12. What is a book from your childhood that shaped who you are now?
Books! The Baby-sitters Club series was such a defining part of my childhood and made me the reader that I am. It was actually Super Mystery #2, BABY-SITTERS BEWARE! That got me hooked on suspense and horror. Someone’s stalking the BSC! It’s legit terrifying.

13. Did you ever have to hide a book from your parents when you were a kid?
I started reading THE ANDROMEDA STRAIN when I was way too young—I seem to recall an opening full of dead bodies? It might have been another Crichton book. It was too much for me and I gave it up before I got in any trouble for reading it.

14. Who was your first book character crush?
I can’t remember! What a disappointing answer. I think I ended up having a crush on the actor who played Logan in The Baby-sitters Club movie.

15. What tv show / movie / book has been your saving grace during the pandemic? (I think I know the answer to this… haha)
Hehe, to the shock of NO ONE! 🙂 Supernatural. It actually was supposed to end (for good!) in May, but the pandemic held up filming and I think the knowledge that it would return in the fall got me through so much of the summer. But now it’s fall, and I’m on the final episodes and I don’t know what I’ll do next!

16. What’s one podcast everyone should listen to?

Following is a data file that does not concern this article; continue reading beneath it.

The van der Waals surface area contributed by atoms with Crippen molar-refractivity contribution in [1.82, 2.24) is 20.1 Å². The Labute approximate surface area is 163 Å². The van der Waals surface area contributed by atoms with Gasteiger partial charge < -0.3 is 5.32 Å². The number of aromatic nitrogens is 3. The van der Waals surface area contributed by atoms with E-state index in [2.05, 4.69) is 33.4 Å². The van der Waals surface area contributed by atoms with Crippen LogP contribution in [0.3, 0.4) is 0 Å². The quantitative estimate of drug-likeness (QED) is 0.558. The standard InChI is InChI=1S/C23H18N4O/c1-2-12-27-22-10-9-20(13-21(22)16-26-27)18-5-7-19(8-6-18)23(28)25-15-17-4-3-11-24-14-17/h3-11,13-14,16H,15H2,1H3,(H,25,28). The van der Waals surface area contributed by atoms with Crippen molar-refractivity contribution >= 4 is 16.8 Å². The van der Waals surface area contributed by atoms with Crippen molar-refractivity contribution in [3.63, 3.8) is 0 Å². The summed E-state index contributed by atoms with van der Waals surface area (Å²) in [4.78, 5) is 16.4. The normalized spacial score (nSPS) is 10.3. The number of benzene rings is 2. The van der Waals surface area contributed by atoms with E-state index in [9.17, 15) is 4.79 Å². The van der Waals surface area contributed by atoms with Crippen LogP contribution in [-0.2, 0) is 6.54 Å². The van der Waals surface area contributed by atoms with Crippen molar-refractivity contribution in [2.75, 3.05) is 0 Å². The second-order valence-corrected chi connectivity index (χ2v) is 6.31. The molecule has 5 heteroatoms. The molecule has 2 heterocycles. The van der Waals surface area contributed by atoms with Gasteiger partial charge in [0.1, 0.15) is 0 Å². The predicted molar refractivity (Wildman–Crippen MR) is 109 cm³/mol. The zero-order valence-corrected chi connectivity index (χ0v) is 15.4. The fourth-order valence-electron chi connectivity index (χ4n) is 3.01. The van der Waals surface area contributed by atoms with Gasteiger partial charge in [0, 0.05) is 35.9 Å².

I love Sarah Enni’s First Draft and Track Changes podcasts—First Draft is a great collection of author interviews and Track Changes did a deep dive on the industry side of publishing. Sarah’s a fantastic and engaging host.

17. What are the next book(s) at the top of your TBR?
I am HOPING to procure early copies of HURRICANE SUMMER by Asha Bromfield and COOL FOR THE SUMMER by Dahlia Adler, so assuming I do . . . those would be next. This is absolutely a hint at anyone who is reading this and can hook me up. Wednesday Books. Ahem.

18. What upcoming debut book are you excited about?
FIREKEEPER’S DAUGHTER, which I mentioned above and also Mercedes Helnwein’s SLINGSHOT which I got to read earlier this year. It’s one of those books that has that iconic vibe like Blake Nelson’s GIRL, which felt like THE YA book for a lot of young women in the early aughts. You just know a lot of readers are going to pick it up and carry it around like a Bible and I can’t wait to see everyone love it as much as I do.

19. Who is someone you admire? Why?
Okay, so this is a fictional character, but I’m finding a lot to admire in Amanda Ripley, the protagonist of the video game Alien: Isolation, which is like a sequel to the original Alien—but as mentioned, a video game. Through the entire game, your objective is to survive the Xenomorph and get back to your spaceship, to safety. Amanda loses everything and everyone she has along the way, and yet–she still keeps going. I am certainly not clinging to this as a metaphor for staying strong in 2020. Not at all. BUT IF I WAS. It would be helping.

20. Do you have any advice for your fellow writers? Especially those trying to write during the pandemic?
Your best really is good enough, and what your ‘best’ is, is going to vary day to day, sometimes hour to hour. Just keep showing up for yourself and know that’s not a small thing.


Click here to see what the rest of the week has in store!